Zanker, F. (2017): Moving Beyond Hybridity: The Multi-Scalar Adaptation of Community Policing in Liberia, in: Journal of Intervention and Statebuilding, 11(2), pp.166-185

Mehler, A. (2016): Adapted Instead of Imported. Peacebuilding by Power-sharing, in: Tobias Debiel, Thomas Held, Ulrich Schneckener (eds.), Peacebuilding in Crisis. Rethinking Paradigms and Practices og Trandnational Cooperation, Abingdon: Routledge, 91-109

Zanker, F.; Simons C.; Mehler, A. (2015): Power, Peace, and Space in Africa.Revisiting Territorial Power Sharing, in: African Affairs, 114/ 454, 72–91

Dickow, H. (2014): Autoritäre Strukturen im Tschad: Macht aus der Sicht derer, die sie nicht haben, in: Sociologus 64/1, S. 53-78

Dickow, H. (2014): Chadian Identity Cleavages and their Markers. The Competing,Overlapping or Cross-Cutting Pattern of Ethnic and Religious Affiliation, in: Leiner, Martin u.a. (Hg.): Societies in Transition. Sub-Saharan Africa
between Conflict and Reconciliation",Vandenhoeck & Ruprecht: Göttingen, S. 33-46

Mehler, A. (2014): Why Federalism Did Not Lead to Secession in Cameroon, in: Ethnopolitics, 13/1, 48-66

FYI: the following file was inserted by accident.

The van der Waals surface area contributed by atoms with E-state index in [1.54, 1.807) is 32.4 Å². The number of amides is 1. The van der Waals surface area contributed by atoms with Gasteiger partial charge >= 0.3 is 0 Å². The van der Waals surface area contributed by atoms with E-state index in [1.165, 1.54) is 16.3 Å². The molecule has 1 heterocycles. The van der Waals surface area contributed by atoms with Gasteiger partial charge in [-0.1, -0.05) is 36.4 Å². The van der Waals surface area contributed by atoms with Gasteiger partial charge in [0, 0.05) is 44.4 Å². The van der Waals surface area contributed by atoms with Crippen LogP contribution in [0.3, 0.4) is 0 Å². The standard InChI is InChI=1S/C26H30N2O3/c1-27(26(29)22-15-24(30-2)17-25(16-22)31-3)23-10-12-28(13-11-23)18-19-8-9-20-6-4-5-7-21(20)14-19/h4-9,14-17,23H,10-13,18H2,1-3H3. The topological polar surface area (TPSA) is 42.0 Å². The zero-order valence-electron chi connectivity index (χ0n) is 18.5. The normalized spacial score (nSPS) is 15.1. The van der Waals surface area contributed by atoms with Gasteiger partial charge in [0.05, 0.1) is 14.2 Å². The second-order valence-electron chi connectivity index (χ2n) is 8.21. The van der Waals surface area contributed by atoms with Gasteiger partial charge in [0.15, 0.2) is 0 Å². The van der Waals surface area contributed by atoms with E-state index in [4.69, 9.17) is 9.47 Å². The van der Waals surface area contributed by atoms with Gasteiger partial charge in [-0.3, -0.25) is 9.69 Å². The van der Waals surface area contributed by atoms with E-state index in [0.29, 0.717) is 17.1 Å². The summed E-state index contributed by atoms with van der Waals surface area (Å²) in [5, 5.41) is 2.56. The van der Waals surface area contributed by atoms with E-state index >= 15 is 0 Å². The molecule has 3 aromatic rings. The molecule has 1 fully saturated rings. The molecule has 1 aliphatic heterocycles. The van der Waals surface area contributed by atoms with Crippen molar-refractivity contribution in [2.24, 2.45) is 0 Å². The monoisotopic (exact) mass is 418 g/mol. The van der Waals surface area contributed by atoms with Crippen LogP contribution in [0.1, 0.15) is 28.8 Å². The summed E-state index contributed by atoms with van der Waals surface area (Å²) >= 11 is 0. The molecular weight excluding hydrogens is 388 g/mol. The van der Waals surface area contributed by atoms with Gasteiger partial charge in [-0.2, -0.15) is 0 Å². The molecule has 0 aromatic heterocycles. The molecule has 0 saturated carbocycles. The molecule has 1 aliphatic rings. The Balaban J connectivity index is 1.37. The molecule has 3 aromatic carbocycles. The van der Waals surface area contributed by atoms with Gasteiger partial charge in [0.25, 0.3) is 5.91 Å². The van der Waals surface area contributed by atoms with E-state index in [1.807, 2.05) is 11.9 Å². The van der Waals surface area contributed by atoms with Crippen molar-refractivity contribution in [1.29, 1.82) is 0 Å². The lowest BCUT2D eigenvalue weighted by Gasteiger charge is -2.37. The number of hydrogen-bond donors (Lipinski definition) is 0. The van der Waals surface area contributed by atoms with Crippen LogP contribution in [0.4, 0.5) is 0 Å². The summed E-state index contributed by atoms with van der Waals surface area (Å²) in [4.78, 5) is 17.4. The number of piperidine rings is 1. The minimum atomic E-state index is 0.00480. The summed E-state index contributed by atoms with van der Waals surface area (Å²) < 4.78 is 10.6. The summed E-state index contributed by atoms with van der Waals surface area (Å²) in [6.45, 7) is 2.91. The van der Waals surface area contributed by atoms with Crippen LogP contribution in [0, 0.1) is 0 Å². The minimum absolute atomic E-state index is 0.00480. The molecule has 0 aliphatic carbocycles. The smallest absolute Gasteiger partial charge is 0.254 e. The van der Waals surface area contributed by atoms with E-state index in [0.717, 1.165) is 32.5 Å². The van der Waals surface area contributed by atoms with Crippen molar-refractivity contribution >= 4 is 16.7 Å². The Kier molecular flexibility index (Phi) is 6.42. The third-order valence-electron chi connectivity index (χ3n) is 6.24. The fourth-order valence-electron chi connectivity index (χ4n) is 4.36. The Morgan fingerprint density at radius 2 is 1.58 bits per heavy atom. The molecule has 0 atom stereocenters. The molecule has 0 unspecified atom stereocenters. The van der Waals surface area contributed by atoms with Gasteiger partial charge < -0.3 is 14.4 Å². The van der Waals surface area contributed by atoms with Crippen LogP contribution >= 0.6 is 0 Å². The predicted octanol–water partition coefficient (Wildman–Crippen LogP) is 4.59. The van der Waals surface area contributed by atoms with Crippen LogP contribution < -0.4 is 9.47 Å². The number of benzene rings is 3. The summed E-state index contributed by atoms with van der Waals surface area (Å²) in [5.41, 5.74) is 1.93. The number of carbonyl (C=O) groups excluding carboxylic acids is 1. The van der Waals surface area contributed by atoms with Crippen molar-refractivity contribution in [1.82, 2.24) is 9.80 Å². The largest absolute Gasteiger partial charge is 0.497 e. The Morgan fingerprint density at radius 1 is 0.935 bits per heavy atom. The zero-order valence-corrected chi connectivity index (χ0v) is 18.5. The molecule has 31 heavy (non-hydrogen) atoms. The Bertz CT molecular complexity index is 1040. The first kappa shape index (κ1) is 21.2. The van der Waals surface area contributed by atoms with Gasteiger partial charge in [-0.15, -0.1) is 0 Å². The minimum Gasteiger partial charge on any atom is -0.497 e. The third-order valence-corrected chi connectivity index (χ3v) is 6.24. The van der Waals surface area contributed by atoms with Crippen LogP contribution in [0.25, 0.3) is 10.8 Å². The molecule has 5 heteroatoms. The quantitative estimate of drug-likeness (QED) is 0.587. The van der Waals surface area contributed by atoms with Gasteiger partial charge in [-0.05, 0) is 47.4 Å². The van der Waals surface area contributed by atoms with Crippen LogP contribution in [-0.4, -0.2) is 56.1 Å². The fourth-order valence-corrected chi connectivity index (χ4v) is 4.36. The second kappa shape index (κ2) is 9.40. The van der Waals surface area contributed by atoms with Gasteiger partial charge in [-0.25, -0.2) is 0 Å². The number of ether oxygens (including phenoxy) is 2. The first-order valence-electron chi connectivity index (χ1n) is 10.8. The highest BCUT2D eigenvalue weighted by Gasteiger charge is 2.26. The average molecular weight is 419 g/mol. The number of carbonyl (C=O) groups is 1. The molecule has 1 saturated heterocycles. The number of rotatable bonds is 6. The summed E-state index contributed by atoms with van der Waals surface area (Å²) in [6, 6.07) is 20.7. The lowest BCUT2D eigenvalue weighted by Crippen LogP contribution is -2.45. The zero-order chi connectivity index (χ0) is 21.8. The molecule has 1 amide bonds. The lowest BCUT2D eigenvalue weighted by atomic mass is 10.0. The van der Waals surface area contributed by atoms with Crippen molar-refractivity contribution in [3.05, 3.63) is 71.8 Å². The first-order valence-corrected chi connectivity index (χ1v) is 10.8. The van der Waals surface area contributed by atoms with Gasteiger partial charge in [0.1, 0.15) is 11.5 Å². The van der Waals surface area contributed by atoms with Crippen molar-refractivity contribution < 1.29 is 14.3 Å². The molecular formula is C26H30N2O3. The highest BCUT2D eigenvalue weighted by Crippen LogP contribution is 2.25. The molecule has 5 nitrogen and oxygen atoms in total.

Mehler, A. (2014): Pathways to Elite Insecurity, in: Fieldsights - Hot Spots (Central AfricanRepublic), Cultural Anthropology Online, June 11, 2014

Zanker, F. (2014): Legitimate Representation: Civil Society Actors in Peace Negotiations Revisited, in: International Negotiation, 19, 1, pp.62 – 88

Dickow, H. (2013): Neue Konflikte im Schatten der Vergangenheit. Burundi und der Kampf um die Macht, in: Forum Weltkirche 6, S. 10-15

Dickow, H. (2013): Krisenregion Mali. Hintergründe des regionalen Konflikts in der Sahelzone, in: Forum Weltkirche 4, S. 10-15

Dickow, H. (2013): Machtkampf im Sahel: Mali und  die Folgen, in: Blätter für deutsche und internationale Politik 6, S. 29-32

Dickow, H. (2013), Im Windschatten des Krieges. Der Tschad und seine katholische Kirche, in: Herder Korrespondenz 67/5, S. 265-269

Mehler, A.; Kurtenbach, S. (2013): Special Issue of ‘Civil Wars’: Institutions for Sustainable Peace? Determinants and Effects of Institutional Choices in Divided Societies, Civil Wars.15 SI 1

Mehler, A. (2013): Consociationalism for Weaklings, Autocracy for Muscle Men? Determinants of Constitutional Reform in Divided Societies, in: Civil Wars, Special Issue 1, 15, 21-4

Simons, C.; Zanker, F.; Mehler, A.; Tull, D. (2013): Power-sharing in Africa’s war zones: how important is the local level?, in: Journal of Modern African Studies, 51/4, 681-706

Mehler, A. (2012): From "Protecting civilians" to "for the sake of democracy" (and back again). Justifying intervention in Côte d'Ivoire, in: African Security, 3-4, 199-216

Mehler, A. (2012): Why Security Forces Do Not Deliver Security: Evidence from Liberia and the Central African Republic, in: Armed Forces and Society, 1/ 38, 46-69

Dickow, H. (2012): Religion and Attitudes toward s Life in South Africa. Pentecostals, Charismatics and Reborns, Nomos: Baden-Baden

Dickow, H. (2012): Der Tschad und seine unruhigen Nachbarn, in: Blätter für deutsche und internationale Politik 2, S. 30-34